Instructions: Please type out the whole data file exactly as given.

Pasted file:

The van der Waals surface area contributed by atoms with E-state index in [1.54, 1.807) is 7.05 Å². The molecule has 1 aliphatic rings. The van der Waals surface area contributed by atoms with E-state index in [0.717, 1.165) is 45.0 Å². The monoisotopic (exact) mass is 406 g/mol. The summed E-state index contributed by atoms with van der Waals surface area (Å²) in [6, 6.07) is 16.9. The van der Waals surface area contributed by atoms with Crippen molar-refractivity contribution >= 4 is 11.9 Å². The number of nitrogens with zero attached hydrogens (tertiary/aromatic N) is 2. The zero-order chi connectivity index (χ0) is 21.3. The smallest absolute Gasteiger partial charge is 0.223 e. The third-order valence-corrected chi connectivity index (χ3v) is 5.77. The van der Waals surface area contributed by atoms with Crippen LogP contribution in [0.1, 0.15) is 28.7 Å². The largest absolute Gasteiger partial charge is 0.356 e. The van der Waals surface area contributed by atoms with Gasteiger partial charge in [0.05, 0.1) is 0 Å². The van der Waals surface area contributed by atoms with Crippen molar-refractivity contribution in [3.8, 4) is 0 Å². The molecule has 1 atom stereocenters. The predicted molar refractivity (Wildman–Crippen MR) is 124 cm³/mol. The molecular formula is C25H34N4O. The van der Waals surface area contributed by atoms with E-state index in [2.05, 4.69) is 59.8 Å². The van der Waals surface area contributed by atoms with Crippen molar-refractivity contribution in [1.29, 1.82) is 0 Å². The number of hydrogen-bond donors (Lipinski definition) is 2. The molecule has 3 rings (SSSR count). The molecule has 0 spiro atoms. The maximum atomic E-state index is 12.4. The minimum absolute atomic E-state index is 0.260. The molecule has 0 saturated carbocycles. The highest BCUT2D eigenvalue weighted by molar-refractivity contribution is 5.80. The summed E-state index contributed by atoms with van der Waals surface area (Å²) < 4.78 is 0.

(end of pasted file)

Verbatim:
The van der Waals surface area contributed by atoms with E-state index in [1.54, 1.807) is 7.05 Å². The molecule has 1 aliphatic rings. The van der Waals surface area contributed by atoms with E-state index in [0.717, 1.165) is 45.0 Å². The monoisotopic (exact) mass is 406 g/mol. The summed E-state index contributed by atoms with van der Waals surface area (Å²) in [6, 6.07) is 16.9. The van der Waals surface area contributed by atoms with Crippen molar-refractivity contribution >= 4 is 11.9 Å². The number of nitrogens with zero attached hydrogens (tertiary/aromatic N) is 2. The zero-order chi connectivity index (χ0) is 21.3. The smallest absolute Gasteiger partial charge is 0.223 e. The third-order valence-corrected chi connectivity index (χ3v) is 5.77. The van der Waals surface area contributed by atoms with Crippen LogP contribution in [0.1, 0.15) is 28.7 Å². The largest absolute Gasteiger partial charge is 0.356 e. The van der Waals surface area contributed by atoms with Gasteiger partial charge in [0.05, 0.1) is 0 Å². The van der Waals surface area contributed by atoms with Crippen molar-refractivity contribution in [3.8, 4) is 0 Å². The molecule has 1 atom stereocenters. The predicted molar refractivity (Wildman–Crippen MR) is 124 cm³/mol. The molecular formula is C25H34N4O. The van der Waals surface area contributed by atoms with E-state index in [2.05, 4.69) is 59.8 Å². The van der Waals surface area contributed by atoms with Crippen molar-refractivity contribution in [1.29, 1.82) is 0 Å². The number of hydrogen-bond donors (Lipinski definition) is 2. The molecule has 3 rings (SSSR count). The molecule has 0 spiro atoms. The maximum atomic E-state index is 12.4. The minimum absolute atomic E-state index is 0.260. The molecule has 0 saturated carbocycles. The highest BCUT2D eigenvalue weighted by molar-refractivity contribution is 5.80. The summed E-state index contributed by atoms with van der Waals surface area (Å²) < 4.78 is 0.